No reasons given, just “it’s not done.” I’ve already been out jogging around and have lived to tell the tale…not that I would tell them the tale. This is the same group that disparagingly described their workers as having to take “public transportation.” Hmmm–if they knew I bussed around Seattle, what would they think?

Bottom line: we’re so far from simple, smart, efficient forms of transportation in many urban settings that it’s a tad discouraging to think they could change their mind sets, but time will tell.

Daily stats (Wednesday/Thursday)
Car: about 15 miles total (carpool)
Foot: about 2 miles
Bus: heavens, no!
Plane: 1700 miles.

Day 106: WLwC and how not-driving has changed my brain

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Had dinner with some pals on Saturday and the subject turned to this blog and cultural notions around transportation. My big concern with friends (and it’s happened a couple of times already) is that they may see my project and questions around transportation as an inherent judgment on car drivers. Of course I do!!

This WLwC project is all about becoming aware: aware of alternatives like mass transit, walking, biking–just thinking differently. I may get rid of my car at the end of the year…but I may not. As it is right now, I hardly drive anymore and my poor old hunka metal just sits gathering more dust every day…so it’s clear I could live without a car, but I need more info, about a year’s worth, so the jury’s out.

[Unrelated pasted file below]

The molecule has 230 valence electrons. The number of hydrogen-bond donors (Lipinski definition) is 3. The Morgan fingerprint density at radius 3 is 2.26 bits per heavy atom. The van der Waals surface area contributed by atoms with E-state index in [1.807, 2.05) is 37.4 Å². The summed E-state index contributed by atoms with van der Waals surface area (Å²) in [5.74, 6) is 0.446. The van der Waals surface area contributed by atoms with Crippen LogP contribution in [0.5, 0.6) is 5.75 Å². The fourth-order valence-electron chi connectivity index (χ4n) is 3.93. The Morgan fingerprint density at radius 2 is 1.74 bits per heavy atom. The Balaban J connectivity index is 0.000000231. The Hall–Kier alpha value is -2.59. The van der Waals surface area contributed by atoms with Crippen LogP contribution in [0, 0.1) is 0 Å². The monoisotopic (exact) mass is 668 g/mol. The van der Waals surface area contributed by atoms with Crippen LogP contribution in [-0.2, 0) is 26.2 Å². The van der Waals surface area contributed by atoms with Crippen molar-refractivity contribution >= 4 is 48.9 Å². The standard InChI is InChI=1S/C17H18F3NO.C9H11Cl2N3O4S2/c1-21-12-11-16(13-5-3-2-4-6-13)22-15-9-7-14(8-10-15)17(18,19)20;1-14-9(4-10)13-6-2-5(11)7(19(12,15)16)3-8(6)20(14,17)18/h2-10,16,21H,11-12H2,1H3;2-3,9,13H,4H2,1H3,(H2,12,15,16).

So, we got to talking and I was trying to explain the fundamental changes in my brain that are happening as a result of little to no car driving. First: I’m simply more relaxed–just overall relaxed. Life has become simpler. I don’t feel a great need to go anywhere and get anything (no wonder They want to keep us driving!). At the same time, I’m going downtown much more often–approx 16 miles RT.

What’s up with that? Well, it’s easier. Instead of a stressful trip, I now read on the bus, I enjoy the water taxi when that’s the transportation choice, I love the bike ride to the dock–all things that keep me in touch with the world around me, with the community and are pleasant. And I don’t have to stress over traffic, parking, gas, etc–all things that make me feel generally worse about my fellow human beings and my days in general. So I’ve removed a huge piece of stress and replaced it with something enjoyable and more worthwhile and my brain is happier.

Next, the “getting” part. This is sort of embarrassing but really, I used to think of my days in terms of getting in the car and going and doing something. I rarely thought in term of staying where I am and working with what I’ve got (which is a lot, by the way). Now, that’s addiction, pure and simple: my daily sense of self relied on my going somewhere else, getting something else and doing something other than being still. And it was as mindless and compelling as any addiction I’ve dealt with (and yeah, I’ve dealt with one or two 😉 ).

As a result I’m so much more focused and quiet–though my life is totally and undeniably richer than when I was in the “gotta-go-gotta-go-fast-gotta-get-there-and-get-something” mind set. My head is clearer. My overhead is lower. I’m just plain happier. Probably I can’t lay all this at the door of MLwC but a lot of it, for sure. My day used to be defined by going, and now it’s not. It’s that simple–and it’s that profoundly different.